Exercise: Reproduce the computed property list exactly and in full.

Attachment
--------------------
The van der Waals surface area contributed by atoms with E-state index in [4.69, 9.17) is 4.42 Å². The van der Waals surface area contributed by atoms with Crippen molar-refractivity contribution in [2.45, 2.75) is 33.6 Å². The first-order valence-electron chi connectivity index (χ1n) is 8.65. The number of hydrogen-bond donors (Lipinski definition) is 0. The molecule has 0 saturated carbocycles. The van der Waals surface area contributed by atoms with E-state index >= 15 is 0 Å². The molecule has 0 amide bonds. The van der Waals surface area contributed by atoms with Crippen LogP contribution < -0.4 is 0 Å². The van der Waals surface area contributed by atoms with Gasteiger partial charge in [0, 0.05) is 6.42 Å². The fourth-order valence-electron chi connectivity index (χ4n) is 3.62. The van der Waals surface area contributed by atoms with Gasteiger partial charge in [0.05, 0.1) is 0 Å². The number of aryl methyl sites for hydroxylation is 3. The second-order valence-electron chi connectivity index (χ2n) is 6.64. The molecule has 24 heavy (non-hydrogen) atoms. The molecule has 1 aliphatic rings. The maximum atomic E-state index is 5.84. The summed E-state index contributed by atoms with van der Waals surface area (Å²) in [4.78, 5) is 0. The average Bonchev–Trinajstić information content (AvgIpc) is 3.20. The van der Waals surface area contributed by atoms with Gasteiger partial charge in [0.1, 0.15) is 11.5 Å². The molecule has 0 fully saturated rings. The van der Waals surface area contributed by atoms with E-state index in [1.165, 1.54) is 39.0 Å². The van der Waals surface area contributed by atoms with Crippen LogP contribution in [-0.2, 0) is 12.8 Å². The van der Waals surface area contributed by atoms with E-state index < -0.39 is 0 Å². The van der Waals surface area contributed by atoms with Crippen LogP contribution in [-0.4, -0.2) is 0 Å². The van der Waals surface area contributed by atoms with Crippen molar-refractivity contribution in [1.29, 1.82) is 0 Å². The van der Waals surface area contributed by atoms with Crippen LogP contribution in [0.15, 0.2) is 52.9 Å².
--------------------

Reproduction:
The van der Waals surface area contributed by atoms with E-state index in [4.69, 9.17) is 4.42 Å². The van der Waals surface area contributed by atoms with Crippen molar-refractivity contribution in [2.45, 2.75) is 33.6 Å². The first-order valence-electron chi connectivity index (χ1n) is 8.65. The number of hydrogen-bond donors (Lipinski definition) is 0. The molecule has 0 saturated carbocycles. The van der Waals surface area contributed by atoms with E-state index >= 15 is 0 Å². The molecule has 0 amide bonds. The van der Waals surface area contributed by atoms with Crippen LogP contribution < -0.4 is 0 Å². The van der Waals surface area contributed by atoms with Gasteiger partial charge in [0, 0.05) is 6.42 Å². The fourth-order valence-electron chi connectivity index (χ4n) is 3.62. The van der Waals surface area contributed by atoms with Gasteiger partial charge in [0.05, 0.1) is 0 Å². The number of aryl methyl sites for hydroxylation is 3. The second-order valence-electron chi connectivity index (χ2n) is 6.64. The molecule has 24 heavy (non-hydrogen) atoms. The molecule has 1 aliphatic rings. The maximum atomic E-state index is 5.84. The summed E-state index contributed by atoms with van der Waals surface area (Å²) in [4.78, 5) is 0. The average Bonchev–Trinajstić information content (AvgIpc) is 3.20. The van der Waals surface area contributed by atoms with Gasteiger partial charge in [0.1, 0.15) is 11.5 Å². The molecule has 0 fully saturated rings. The van der Waals surface area contributed by atoms with E-state index in [1.165, 1.54) is 39.0 Å². The van der Waals surface area contributed by atoms with Crippen LogP contribution in [-0.2, 0) is 12.8 Å². The van der Waals surface area contributed by atoms with E-state index < -0.39 is 0 Å². The van der Waals surface area contributed by atoms with Crippen LogP contribution in [-0.4, -0.2) is 0 Å². The van der Waals surface area contributed by atoms with Crippen molar-refractivity contribution in [1.29, 1.82) is 0 Å². The van der Waals surface area contributed by atoms with Crippen LogP contribution in [0.15, 0.2) is 52.9 Å².